Classic History Books


The History of England by A. E. Pollard

crystallized in Imperial Federation. Imperial Conferences have become regular, but we may not call them
councils; no majority in them has power to bind a minority, and no conference can bind the

mother-country or a single dominion of the crown. As an educational body the Imperial Conference is

excellent; but no one would venture to give powers of taxation or of making war and peace to a conclave

in which Great Britain, with its forty-four millions of people and the navy and army it supports, has no

more votes than Newfoundland, with its quarter of a million of inhabitants and immunity from imperial

burdens.

Education is, however, at the root of all political systems. Where the mass of the people know nothing of
politics, a despotism is essential; where only the few are politically educated, there needs must be an

aristocracy. Great Britain lost its American colonies largely through ignorance; and no imperial

organization could arise among a group of states ignorant of each other's needs, resources, and

aspirations. The Imperial Conference is not to be judged by its meagre tangible results; if it has led

British politicians to appreciate the varying character and depth of national feeling in the Dominions, and

politicians oversea to appreciate the delicacies of the European diplomatic situation, the dependence of

every part of the empire upon sea-power, and the complexities of an Imperial government which has also

to consider the interests of hundreds of millions of subjects in India, in tropical Africa, in the West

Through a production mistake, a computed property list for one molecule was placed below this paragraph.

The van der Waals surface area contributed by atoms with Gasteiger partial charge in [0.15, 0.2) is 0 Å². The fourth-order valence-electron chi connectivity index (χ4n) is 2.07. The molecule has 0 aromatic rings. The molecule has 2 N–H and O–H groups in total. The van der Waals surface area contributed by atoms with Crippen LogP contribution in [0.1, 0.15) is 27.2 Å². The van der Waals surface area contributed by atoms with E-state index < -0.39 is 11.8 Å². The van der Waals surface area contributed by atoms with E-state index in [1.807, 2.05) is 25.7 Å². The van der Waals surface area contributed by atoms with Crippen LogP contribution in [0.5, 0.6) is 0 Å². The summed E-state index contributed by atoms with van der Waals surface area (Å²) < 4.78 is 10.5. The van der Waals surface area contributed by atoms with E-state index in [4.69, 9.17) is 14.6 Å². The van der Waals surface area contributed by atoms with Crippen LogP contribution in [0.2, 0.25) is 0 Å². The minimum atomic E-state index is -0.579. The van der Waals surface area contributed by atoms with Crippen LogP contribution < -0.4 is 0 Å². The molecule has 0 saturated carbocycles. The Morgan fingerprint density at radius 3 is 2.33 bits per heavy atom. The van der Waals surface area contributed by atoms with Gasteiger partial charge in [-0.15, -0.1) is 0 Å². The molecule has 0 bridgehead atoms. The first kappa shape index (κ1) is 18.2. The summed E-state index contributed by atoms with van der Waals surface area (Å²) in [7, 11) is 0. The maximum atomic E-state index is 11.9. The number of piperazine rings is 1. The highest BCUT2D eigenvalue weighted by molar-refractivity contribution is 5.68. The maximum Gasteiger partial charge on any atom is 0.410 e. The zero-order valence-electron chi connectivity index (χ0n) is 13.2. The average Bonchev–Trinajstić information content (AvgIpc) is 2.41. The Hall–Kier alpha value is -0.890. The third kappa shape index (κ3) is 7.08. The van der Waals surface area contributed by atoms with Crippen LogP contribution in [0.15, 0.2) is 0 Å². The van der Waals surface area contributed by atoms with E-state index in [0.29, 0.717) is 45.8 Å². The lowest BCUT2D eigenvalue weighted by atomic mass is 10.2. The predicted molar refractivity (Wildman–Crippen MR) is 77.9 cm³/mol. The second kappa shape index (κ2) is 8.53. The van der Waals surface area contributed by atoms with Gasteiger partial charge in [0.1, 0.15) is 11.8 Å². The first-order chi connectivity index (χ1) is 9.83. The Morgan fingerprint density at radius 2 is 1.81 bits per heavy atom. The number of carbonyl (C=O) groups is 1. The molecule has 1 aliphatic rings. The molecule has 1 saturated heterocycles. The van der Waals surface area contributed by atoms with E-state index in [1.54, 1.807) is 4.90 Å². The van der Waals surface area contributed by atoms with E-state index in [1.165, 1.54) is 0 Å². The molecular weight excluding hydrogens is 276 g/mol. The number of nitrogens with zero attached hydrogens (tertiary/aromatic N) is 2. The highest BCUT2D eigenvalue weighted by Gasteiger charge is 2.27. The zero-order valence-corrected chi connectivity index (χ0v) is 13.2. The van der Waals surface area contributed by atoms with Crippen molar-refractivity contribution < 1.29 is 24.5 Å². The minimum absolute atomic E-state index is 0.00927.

Indies, and in the Pacific, the Conference will have helped to foster the intellectual conditions which

must underlie any attempt at an imperial superstructure.

For the halcyon days of peace, prosperity, and progress can hardly be assumed as yet, and not even the
most distant and self-contained Dominions can afford to ignore the menace of blood and iron. No power,

indeed, is likely to find the thousand millions or so which it would cost to conquer and hold Canada,

Australia, or South Africa; but a lucky raid on their commerce or some undefended port might cost many

millions by way of ransom. A slackening birth-rate is, moreover, a reminder that empires in the past, like

that of Rome, have civilized themselves out of existence in the competition with races which bred with

primitive vigour, and had no costly standards of comfort. There are such races to-day; the slumbering

East has wakened, and the tide which flowed for four centuries from West to East is on the turn. The

victory of Japan over Russia was an event beside which the great Boer War sinks into insignificance.

Asiatics, relieved by the Pax Britannica from mutual destruction, are eating the whites out of the

islands of the Pacific and Indian Oceans, and threatening South Africa, Australia, and the western shores

of America. No armaments and no treaties of arbitration can ward off their economic competition; and it

is not certain that their myriads, armed with Western morality and methods of warfare, will be always

content to refrain from turning against Europe the means of expansion which Europe has used with so

much success against them. The British Empire will need all the wisdom it can command, if it is to hold

its own in the parliament of reason or the arbitrament of war.

 

CHAPTER IX. ENGLISH DEMOCRACY

The modern national state is the most powerful political organism ever known, because it is the
conscious or unconscious agency of a people's will. Government is no longer in England the instrument

of a family or a class; and the only real check upon its power is the circumstance that in some matters it

acts as the executive committee of one party and is legitimately resisted by the other. Were there no

parties, the government would be a popular despotism absolutely uncontrolled. Theoretically it is

omnicompetent; parliament - or, to use more technical phraseology, the Crown in Parliament - can make

anything law that it chooses; and no one has a legal right to resist, or authority to pronounce what

parliament has done to be unconstitutional. No Act of Parliament can be illegal or unconstitutional,

 

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